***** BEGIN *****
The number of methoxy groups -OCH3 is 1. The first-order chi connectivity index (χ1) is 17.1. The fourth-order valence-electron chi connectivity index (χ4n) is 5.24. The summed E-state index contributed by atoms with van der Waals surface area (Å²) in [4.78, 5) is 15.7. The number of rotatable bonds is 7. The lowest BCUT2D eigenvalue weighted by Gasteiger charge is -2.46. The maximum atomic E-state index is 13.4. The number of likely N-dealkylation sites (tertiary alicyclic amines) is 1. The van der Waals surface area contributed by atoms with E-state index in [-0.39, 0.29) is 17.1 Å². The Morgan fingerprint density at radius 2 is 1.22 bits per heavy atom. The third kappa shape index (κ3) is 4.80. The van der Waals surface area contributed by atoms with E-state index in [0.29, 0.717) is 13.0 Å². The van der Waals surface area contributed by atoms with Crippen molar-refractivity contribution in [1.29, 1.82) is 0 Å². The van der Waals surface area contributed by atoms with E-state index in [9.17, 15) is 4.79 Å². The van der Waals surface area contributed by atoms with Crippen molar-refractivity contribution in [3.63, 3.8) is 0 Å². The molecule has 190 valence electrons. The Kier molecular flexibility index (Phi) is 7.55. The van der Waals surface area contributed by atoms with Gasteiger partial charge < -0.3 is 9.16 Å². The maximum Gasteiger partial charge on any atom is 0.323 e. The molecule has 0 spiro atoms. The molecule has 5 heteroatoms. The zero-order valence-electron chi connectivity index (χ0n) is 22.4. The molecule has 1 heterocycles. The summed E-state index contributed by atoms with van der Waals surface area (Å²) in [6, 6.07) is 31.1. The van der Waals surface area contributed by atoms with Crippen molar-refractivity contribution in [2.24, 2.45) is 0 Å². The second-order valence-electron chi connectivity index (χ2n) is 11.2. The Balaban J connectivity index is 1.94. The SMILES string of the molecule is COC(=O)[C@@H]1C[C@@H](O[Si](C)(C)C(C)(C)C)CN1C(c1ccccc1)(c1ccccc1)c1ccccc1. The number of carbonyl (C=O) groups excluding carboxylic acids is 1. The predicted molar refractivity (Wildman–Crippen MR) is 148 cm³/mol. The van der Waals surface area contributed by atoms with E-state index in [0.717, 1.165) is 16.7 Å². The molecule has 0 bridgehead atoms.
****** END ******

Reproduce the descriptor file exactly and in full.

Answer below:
The number of methoxy groups -OCH3 is 1. The first-order chi connectivity index (χ1) is 17.1. The fourth-order valence-electron chi connectivity index (χ4n) is 5.24. The summed E-state index contributed by atoms with van der Waals surface area (Å²) in [4.78, 5) is 15.7. The number of rotatable bonds is 7. The lowest BCUT2D eigenvalue weighted by Gasteiger charge is -2.46. The maximum atomic E-state index is 13.4. The number of likely N-dealkylation sites (tertiary alicyclic amines) is 1. The van der Waals surface area contributed by atoms with E-state index in [-0.39, 0.29) is 17.1 Å². The Morgan fingerprint density at radius 2 is 1.22 bits per heavy atom. The third kappa shape index (κ3) is 4.80. The van der Waals surface area contributed by atoms with E-state index in [0.29, 0.717) is 13.0 Å². The van der Waals surface area contributed by atoms with Crippen molar-refractivity contribution in [1.29, 1.82) is 0 Å². The van der Waals surface area contributed by atoms with E-state index in [9.17, 15) is 4.79 Å². The van der Waals surface area contributed by atoms with Crippen molar-refractivity contribution in [3.63, 3.8) is 0 Å². The molecule has 190 valence electrons. The Kier molecular flexibility index (Phi) is 7.55. The van der Waals surface area contributed by atoms with Gasteiger partial charge < -0.3 is 9.16 Å². The maximum Gasteiger partial charge on any atom is 0.323 e. The molecule has 0 spiro atoms. The molecule has 5 heteroatoms. The zero-order valence-electron chi connectivity index (χ0n) is 22.4. The molecule has 1 heterocycles. The summed E-state index contributed by atoms with van der Waals surface area (Å²) in [6, 6.07) is 31.1. The van der Waals surface area contributed by atoms with Crippen molar-refractivity contribution in [2.24, 2.45) is 0 Å². The second-order valence-electron chi connectivity index (χ2n) is 11.2. The Balaban J connectivity index is 1.94. The SMILES string of the molecule is COC(=O)[C@@H]1C[C@@H](O[Si](C)(C)C(C)(C)C)CN1C(c1ccccc1)(c1ccccc1)c1ccccc1. The number of carbonyl (C=O) groups excluding carboxylic acids is 1. The predicted molar refractivity (Wildman–Crippen MR) is 148 cm³/mol. The van der Waals surface area contributed by atoms with E-state index in [0.717, 1.165) is 16.7 Å². The molecule has 0 bridgehead atoms.